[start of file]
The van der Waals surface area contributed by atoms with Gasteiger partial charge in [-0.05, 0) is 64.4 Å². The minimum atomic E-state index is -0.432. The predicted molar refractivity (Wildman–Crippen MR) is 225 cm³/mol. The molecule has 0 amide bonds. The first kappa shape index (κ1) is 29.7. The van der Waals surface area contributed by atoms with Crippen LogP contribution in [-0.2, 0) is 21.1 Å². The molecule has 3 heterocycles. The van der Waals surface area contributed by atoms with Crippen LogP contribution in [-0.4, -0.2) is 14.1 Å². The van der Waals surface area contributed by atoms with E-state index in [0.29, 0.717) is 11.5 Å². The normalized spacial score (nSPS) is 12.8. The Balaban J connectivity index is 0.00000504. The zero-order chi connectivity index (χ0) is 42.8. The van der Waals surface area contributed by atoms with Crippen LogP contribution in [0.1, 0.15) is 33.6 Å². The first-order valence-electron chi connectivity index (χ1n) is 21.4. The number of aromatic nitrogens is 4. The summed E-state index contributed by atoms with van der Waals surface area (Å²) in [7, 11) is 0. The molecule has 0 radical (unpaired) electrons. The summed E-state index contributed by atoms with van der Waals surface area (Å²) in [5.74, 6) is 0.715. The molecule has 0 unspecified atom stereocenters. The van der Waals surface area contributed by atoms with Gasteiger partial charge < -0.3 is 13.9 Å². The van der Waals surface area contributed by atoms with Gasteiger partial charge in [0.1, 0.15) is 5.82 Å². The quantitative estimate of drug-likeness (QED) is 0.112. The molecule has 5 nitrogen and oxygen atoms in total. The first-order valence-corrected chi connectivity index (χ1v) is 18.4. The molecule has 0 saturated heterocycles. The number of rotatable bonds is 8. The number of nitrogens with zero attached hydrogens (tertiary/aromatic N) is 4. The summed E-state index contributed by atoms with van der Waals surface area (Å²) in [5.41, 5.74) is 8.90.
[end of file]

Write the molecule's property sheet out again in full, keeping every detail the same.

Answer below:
The van der Waals surface area contributed by atoms with Gasteiger partial charge in [-0.05, 0) is 64.4 Å². The minimum atomic E-state index is -0.432. The predicted molar refractivity (Wildman–Crippen MR) is 225 cm³/mol. The molecule has 0 amide bonds. The first kappa shape index (κ1) is 29.7. The van der Waals surface area contributed by atoms with Crippen LogP contribution in [-0.2, 0) is 21.1 Å². The molecule has 3 heterocycles. The van der Waals surface area contributed by atoms with Crippen LogP contribution in [-0.4, -0.2) is 14.1 Å². The van der Waals surface area contributed by atoms with E-state index in [0.29, 0.717) is 11.5 Å². The normalized spacial score (nSPS) is 12.8. The Balaban J connectivity index is 0.00000504. The zero-order chi connectivity index (χ0) is 42.8. The van der Waals surface area contributed by atoms with Crippen LogP contribution in [0.1, 0.15) is 33.6 Å². The first-order valence-electron chi connectivity index (χ1n) is 21.4. The number of aromatic nitrogens is 4. The summed E-state index contributed by atoms with van der Waals surface area (Å²) in [7, 11) is 0. The molecule has 0 radical (unpaired) electrons. The summed E-state index contributed by atoms with van der Waals surface area (Å²) in [5.74, 6) is 0.715. The molecule has 0 unspecified atom stereocenters. The van der Waals surface area contributed by atoms with Gasteiger partial charge < -0.3 is 13.9 Å². The van der Waals surface area contributed by atoms with Gasteiger partial charge in [0.1, 0.15) is 5.82 Å². The quantitative estimate of drug-likeness (QED) is 0.112. The molecule has 5 nitrogen and oxygen atoms in total. The first-order valence-corrected chi connectivity index (χ1v) is 18.4. The molecule has 0 saturated heterocycles. The number of rotatable bonds is 8. The number of nitrogens with zero attached hydrogens (tertiary/aromatic N) is 4. The summed E-state index contributed by atoms with van der Waals surface area (Å²) in [5.41, 5.74) is 8.90.